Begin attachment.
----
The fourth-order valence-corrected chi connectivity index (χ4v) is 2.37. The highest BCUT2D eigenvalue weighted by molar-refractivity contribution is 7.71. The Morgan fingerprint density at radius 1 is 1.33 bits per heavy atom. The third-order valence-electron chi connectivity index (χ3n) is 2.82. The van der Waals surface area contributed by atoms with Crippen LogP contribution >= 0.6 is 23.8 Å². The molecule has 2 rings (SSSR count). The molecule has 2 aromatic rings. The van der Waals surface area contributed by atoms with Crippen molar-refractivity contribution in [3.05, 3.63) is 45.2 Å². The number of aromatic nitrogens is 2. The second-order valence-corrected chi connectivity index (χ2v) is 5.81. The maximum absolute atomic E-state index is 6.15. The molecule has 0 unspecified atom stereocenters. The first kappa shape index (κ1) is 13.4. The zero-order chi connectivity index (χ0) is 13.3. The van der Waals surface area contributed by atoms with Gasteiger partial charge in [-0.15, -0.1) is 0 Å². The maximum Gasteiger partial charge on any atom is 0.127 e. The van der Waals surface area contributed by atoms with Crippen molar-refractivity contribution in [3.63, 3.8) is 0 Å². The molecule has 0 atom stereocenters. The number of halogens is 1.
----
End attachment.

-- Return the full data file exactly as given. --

The fourth-order valence-corrected chi connectivity index (χ4v) is 2.37. The highest BCUT2D eigenvalue weighted by molar-refractivity contribution is 7.71. The Morgan fingerprint density at radius 1 is 1.33 bits per heavy atom. The third-order valence-electron chi connectivity index (χ3n) is 2.82. The van der Waals surface area contributed by atoms with Crippen LogP contribution >= 0.6 is 23.8 Å². The molecule has 2 rings (SSSR count). The molecule has 2 aromatic rings. The van der Waals surface area contributed by atoms with Crippen molar-refractivity contribution in [3.05, 3.63) is 45.2 Å². The number of aromatic nitrogens is 2. The second-order valence-corrected chi connectivity index (χ2v) is 5.81. The maximum absolute atomic E-state index is 6.15. The molecule has 0 unspecified atom stereocenters. The first kappa shape index (κ1) is 13.4. The zero-order chi connectivity index (χ0) is 13.3. The van der Waals surface area contributed by atoms with Gasteiger partial charge in [-0.15, -0.1) is 0 Å². The maximum Gasteiger partial charge on any atom is 0.127 e. The van der Waals surface area contributed by atoms with Crippen molar-refractivity contribution in [3.63, 3.8) is 0 Å². The molecule has 0 atom stereocenters. The number of halogens is 1.